The critiques of the American suburbs are common and persistent. But, how many of them are unique to the suburbs as opposed to multiple American settings or American society as a whole? A thought experiment with a number of the ills of suburbia:
- Consumerism. Present everywhere with displays of wealth such as expensive housing, cars, and technological goods alongside just having a lot of stuff. Certain suburban symbols may catch attention – such as McMansions and SUVs – but these are present all over the place. Excessive or wasteful consumption is not solely an American problem.
- Sprawl. This may seem like a uniquely suburban problem. Yet, numerous American cities have varying levels of density and lots of single-family home neighborhoods (even if these homes are closer together).
- Driving. Suburbs may be more dependent or designed around automobiles but so are most American cities and urban neighborhoods. And rural areas would be very different without widespread access to cars.
- Conformity. Mass culture is everywhere, even if cities are often regarded as having more diversity and cultural experiences. This is related to consumerism as many Americans are thoroughly immersed (just see the figures on how much media Americans consume a day).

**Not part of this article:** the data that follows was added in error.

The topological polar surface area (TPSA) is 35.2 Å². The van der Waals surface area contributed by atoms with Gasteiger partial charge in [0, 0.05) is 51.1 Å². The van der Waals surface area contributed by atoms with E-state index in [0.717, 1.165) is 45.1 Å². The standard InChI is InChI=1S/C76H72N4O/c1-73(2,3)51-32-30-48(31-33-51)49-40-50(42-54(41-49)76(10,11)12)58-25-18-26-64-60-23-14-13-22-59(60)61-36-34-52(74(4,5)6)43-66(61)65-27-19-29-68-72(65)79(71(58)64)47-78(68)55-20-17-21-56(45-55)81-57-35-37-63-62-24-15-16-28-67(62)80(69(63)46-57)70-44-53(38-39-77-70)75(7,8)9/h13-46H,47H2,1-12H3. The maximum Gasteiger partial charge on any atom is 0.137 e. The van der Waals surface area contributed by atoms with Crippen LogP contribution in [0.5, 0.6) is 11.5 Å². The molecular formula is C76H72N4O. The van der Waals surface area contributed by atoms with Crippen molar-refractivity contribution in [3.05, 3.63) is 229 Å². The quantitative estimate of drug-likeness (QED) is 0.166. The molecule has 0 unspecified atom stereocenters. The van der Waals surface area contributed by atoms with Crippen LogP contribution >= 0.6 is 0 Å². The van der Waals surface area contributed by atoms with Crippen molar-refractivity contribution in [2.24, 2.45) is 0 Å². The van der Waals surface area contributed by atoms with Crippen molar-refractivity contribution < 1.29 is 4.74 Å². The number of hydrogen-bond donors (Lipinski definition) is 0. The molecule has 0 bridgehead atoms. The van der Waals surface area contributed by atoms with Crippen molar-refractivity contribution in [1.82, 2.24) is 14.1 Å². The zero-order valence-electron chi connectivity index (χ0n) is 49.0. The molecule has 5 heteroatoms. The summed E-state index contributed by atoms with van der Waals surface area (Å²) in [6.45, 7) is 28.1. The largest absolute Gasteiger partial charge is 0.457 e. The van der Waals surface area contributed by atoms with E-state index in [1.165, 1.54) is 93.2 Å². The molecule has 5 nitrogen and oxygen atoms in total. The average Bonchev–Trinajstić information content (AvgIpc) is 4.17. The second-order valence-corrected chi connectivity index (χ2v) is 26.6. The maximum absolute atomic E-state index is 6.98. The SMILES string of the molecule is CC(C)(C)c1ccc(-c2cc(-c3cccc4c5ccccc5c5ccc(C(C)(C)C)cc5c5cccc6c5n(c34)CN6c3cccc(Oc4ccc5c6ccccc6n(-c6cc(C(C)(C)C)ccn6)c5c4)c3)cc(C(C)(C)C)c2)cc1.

- Inequality. Across categories of race, class, and gender, American communities of all kinds experience problems. They may manifest differently in each context but addressing inequality in the suburbs would not solve the problem in the entire country.
- Lack of true community. Social ties seem to be more tenuous across the United States as a whole and the influence of and trust in institutions of all kinds has declined. Americans are famously individualistic, whether in suburbs or other settings.
Another way to think about it: did these problems begin in suburbs or are they amplified or exacerbated by suburbs? Imagine the United States where only 30% of American lived in suburbs: might driving and sprawl still be an issue? Would the problems of inequality be alleviated?